Swingin' Utters

Ivy Room Presents

Swingin' Utters

Kevin Seconds, toyGuitar, Paper Dolls

Thu · September 6, 2018

Doors: 7:30 pm / Show: 8:00 pm

$13.00 - $15.00

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This event is 21 and over

Swingin' Utters
Swingin' Utters
While its origin story has gone through more reboots than Batman, Superman and Spider-Man combined, punk rock has been a consistent presence on the musical landscape for more than 40 years. You might be surprised to know, however, that the Swingin’ Utters have been around for nearly as long —the band celebrated their 30th anniversary with a greatest-hits collection last year. Hell, this Bay Area street-punk band is so well-respected among their peers, there’s even a whole tribute compilation dedicated to their extensive catalog, including covers by the likes of Dropkick Murphys, Fucked Up and Teenage Bottlerocket.

Since that comp came out in 2010, the Utters have issued three more full-lengths, each more fiery than the last, and now sit on the verge of releasing their ninth proper LP. Recorded at Nu-Tune Studios in Pittsburg, California, this past March by Chris Dugan (Green Day, Iggy Pop), the album is titled Peace And Love, but don’t let that fool you: This isn’t some Haight and Ashbury hippie shit. In fact, according to guitarist/vocalist Darius Koski, Peace And Love’s content is as politically outspoken as the Utters have ever been.
“This is, by far, our absolutely most political record we’ve ever done,” Koski says. “We don’t generally write very pointedly political songs. We tend to be a little more vague and abstract. But this one is pretty pointedly disgusted and pissed off and really directly attacking these fuckin’ people in office.”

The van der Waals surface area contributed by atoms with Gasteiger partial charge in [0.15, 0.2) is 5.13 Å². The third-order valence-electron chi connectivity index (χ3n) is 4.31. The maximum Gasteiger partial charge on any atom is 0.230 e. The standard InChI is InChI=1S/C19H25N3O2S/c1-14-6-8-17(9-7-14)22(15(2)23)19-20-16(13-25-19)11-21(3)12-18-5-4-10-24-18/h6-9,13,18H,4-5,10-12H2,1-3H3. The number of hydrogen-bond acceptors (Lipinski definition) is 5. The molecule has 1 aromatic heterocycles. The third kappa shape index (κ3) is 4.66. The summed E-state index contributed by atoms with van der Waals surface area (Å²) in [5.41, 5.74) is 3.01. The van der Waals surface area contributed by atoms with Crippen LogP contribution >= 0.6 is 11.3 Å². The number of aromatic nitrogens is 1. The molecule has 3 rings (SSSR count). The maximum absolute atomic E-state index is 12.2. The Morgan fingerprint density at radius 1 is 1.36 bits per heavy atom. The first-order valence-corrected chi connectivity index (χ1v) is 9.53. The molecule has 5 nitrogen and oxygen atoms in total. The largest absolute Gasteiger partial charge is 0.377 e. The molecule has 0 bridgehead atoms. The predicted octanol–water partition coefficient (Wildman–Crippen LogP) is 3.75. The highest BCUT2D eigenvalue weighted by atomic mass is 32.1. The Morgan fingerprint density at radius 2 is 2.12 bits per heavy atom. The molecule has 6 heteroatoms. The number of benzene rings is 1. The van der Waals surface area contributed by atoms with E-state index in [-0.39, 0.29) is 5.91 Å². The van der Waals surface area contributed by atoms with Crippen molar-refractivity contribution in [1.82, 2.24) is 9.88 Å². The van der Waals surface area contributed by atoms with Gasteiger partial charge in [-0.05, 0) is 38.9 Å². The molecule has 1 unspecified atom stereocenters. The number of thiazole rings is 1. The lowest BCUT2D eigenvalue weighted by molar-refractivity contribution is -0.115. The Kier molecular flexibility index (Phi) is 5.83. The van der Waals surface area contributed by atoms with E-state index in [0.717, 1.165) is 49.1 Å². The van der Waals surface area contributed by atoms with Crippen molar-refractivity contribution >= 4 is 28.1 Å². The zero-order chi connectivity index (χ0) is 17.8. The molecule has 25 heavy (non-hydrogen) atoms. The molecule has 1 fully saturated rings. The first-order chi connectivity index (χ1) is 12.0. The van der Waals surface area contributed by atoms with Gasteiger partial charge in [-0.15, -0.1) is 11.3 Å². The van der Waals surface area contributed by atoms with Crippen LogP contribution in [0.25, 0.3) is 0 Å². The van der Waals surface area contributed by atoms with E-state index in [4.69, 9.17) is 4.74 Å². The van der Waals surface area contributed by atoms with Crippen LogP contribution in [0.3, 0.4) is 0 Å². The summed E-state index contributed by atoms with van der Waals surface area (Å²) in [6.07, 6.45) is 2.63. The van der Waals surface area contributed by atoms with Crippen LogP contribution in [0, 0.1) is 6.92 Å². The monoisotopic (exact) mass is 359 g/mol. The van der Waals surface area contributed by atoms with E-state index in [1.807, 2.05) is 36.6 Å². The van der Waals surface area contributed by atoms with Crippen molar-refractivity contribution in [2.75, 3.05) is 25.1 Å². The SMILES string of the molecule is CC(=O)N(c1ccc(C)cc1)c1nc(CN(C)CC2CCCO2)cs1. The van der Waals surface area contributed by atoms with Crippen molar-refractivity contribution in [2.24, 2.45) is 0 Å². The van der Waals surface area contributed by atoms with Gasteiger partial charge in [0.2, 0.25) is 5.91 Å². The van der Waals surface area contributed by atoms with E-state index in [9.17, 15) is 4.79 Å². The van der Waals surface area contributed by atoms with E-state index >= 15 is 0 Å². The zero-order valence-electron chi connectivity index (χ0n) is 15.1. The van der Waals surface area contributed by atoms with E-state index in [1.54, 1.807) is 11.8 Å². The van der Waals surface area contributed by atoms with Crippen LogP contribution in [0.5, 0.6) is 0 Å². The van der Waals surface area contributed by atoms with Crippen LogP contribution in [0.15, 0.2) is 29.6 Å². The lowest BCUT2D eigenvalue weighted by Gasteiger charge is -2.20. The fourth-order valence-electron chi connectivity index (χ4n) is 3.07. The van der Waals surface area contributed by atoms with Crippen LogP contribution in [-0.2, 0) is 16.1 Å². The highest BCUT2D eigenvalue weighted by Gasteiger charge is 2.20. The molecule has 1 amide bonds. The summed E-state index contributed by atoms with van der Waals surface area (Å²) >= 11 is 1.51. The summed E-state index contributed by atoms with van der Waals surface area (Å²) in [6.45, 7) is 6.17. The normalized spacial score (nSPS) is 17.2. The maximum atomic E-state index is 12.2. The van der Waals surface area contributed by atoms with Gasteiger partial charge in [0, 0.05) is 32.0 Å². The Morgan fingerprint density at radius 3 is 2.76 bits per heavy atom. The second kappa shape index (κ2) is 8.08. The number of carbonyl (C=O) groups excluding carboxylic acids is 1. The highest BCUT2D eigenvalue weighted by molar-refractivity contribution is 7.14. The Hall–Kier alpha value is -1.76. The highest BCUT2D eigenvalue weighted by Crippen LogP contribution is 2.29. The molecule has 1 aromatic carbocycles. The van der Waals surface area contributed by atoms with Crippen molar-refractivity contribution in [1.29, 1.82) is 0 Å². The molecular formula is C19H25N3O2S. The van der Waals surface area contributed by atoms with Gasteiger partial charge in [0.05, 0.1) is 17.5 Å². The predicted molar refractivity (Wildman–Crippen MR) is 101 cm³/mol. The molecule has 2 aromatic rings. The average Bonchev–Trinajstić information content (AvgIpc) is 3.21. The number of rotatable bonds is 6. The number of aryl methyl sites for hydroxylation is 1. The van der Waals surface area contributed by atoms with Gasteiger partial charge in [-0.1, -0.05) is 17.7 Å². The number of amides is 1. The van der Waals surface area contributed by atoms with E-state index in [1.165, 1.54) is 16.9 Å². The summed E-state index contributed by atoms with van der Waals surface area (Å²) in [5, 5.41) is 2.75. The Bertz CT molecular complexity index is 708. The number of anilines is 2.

“I agree it is our most political record,” remarks singer Johnny Bonnel. “When sexism, racism and nationalism is the agenda, it’s time to speak up.” Peace And Love certainly pulls no lyrical punches — we’ll give you three guesses as to who “Yes I Hope He Dies” is about, and the first two don’t count — but the Utters also keep things interesting from a musical perspective, whether it’s the Ramones worship of “E.C.T.” (think of it as the long-gestating counterpoint to “Gimme Gimme Shock Treatment”), the surprisingly melodic, Beatles-esque “Seeds Of Satisfaction” (which Koski lovingly refers to as his “surf-goth song”) or the gorgeous, haunting closing track H.L.S., written and performed by guitarist/vocalist Jack Dalrymple and inspired by the sudden death of his former One Man Army bandmate Heiko Schrepel, who passed away in 2015. “Jack actually emailed me that song several years ago, right after Heiko died,” Koski recalls. “Immediately, I knew this is the last song on the record. My only suggestion was that it started with him acoustic, then the band joins in. You don’t really hear Jack that naked ever. That song gives me chills when I hear it.”

The rebellious spirit of the Swingin’ Utters is as present as ever on Peace And Love, although the band looks and sounds a little bit different this time around, thanks to their new rhythm section of Tony Teixeira on bass and Luke Ray on drums.